During her two-year term, Sauncy's duties as SPS president include chairing the SPS Executive Committee, presiding over meetings of the Council, and representing SPS to the AIP Governing Board and the AIP Advisory Committee on Physics Education. Meet the rest of the 2009-10 SPS Council at

PTCN joins IEEE Computer Society at Interop
Justin Steward with IEEE Computer Society representatives at InteropMay 19-21, Physics Today Career Network exhibited with IEEE Computer Society, a PTCN partner, at Interop Las Vegas 2009. Interop is a business technology event that provides a forum for presenting industry innovations and solutions. PTCN senior technical marketing and sales coordinator Justin Stewart was on hand to support the IEEE Computer Society staff in promoting their Career Center. Staff acquired several job posting leads at the booth and by meeting informally with other exhibitors, and job seekers were able to create Career Center accounts on-site.

Who we are—Facility Services (NY)
Led by Thea Cohen and Deborah Frost, the Facility Services department performs several functions that support daily operations at AIP's Melville location: maintenance, office services, reception, the mailroom, and purchasing. They also serve as liaison with our landlord, We're Associates.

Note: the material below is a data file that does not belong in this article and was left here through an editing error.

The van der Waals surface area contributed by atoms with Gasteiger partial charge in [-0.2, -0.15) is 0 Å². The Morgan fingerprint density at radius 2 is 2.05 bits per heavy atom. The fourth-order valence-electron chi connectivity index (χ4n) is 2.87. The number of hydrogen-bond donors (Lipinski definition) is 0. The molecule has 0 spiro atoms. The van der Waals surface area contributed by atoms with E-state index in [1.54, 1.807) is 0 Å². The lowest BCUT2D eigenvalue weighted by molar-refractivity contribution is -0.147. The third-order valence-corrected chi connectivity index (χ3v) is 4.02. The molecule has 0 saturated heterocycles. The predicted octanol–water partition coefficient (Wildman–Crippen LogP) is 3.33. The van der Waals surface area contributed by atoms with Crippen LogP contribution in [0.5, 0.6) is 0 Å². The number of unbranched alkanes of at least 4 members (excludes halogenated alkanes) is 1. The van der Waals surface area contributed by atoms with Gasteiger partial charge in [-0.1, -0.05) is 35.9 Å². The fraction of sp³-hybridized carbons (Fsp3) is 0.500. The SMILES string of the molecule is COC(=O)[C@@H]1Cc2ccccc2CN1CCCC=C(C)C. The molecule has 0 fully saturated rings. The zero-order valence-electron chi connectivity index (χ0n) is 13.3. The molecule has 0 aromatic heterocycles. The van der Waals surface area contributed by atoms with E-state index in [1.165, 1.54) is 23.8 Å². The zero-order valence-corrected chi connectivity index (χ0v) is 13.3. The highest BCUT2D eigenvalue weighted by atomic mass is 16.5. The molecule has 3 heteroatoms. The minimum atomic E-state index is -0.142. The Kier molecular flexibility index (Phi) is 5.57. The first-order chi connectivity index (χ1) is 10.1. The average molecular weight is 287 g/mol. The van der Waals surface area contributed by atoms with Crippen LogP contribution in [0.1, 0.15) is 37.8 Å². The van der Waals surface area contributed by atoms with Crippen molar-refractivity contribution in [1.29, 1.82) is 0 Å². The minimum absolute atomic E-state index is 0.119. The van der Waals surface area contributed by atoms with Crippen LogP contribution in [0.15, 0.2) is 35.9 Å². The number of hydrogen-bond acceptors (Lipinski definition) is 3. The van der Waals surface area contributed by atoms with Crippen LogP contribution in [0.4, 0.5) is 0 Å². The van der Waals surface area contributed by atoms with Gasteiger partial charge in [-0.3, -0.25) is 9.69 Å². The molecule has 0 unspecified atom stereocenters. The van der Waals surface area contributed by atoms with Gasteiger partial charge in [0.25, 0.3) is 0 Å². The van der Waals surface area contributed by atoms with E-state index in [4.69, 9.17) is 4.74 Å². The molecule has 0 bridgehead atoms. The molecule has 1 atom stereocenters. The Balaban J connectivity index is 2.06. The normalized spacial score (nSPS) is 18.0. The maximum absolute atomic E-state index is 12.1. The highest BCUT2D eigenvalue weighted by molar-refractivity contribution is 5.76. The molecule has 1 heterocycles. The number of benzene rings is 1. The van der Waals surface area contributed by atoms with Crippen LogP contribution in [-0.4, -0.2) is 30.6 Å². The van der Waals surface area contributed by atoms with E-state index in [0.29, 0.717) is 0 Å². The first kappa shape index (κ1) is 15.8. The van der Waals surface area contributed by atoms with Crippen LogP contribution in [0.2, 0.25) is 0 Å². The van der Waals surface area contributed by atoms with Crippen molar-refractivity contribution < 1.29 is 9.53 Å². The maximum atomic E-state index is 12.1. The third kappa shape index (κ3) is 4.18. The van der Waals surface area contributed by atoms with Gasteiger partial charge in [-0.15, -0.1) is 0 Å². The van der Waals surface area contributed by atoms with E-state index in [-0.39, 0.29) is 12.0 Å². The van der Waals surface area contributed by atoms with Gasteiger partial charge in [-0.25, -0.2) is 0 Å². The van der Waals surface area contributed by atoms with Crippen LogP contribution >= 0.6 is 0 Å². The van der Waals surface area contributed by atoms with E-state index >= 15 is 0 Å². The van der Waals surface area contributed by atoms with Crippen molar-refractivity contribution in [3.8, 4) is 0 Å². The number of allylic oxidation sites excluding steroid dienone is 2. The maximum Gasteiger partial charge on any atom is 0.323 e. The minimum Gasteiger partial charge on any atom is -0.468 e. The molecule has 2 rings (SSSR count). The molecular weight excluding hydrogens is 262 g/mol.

Facility Services (see the organizational chart, pages 8 and 17) is responsible for the upkeep of the Melville office space, cubicle reconfiguration, and setup and breakdown of conference rooms for meetings. The office services team provides coffee service, coordinates catering for building events, and supplies AIP stationery for most business units. The receptionist answers the main phone line, greets visitors, and issues access badges to guests. Both office services staff and the receptionist perform clerical duties for departments with frequent mailings. Mailroom personnel process the mail, provide shipping and receiving services, and maintain the photocopiers and the office supply inventory room. The purchasing team researches products and services, and negotiates pricing with vendors for all AIP business units. Several Member Societies also take advantage of AIP's mailroom and purchasing services in the interest of efficiency.

Facility Services, from the left: Peter O’Hara, Joan Palmisano, Bruce Schweinfest, Jean Anne Pizzano, Joanne Santangelo, Maria Klaum, Thea Cohen, Deborah Frost, Phil Caccioppoli and Dotty Mistretta.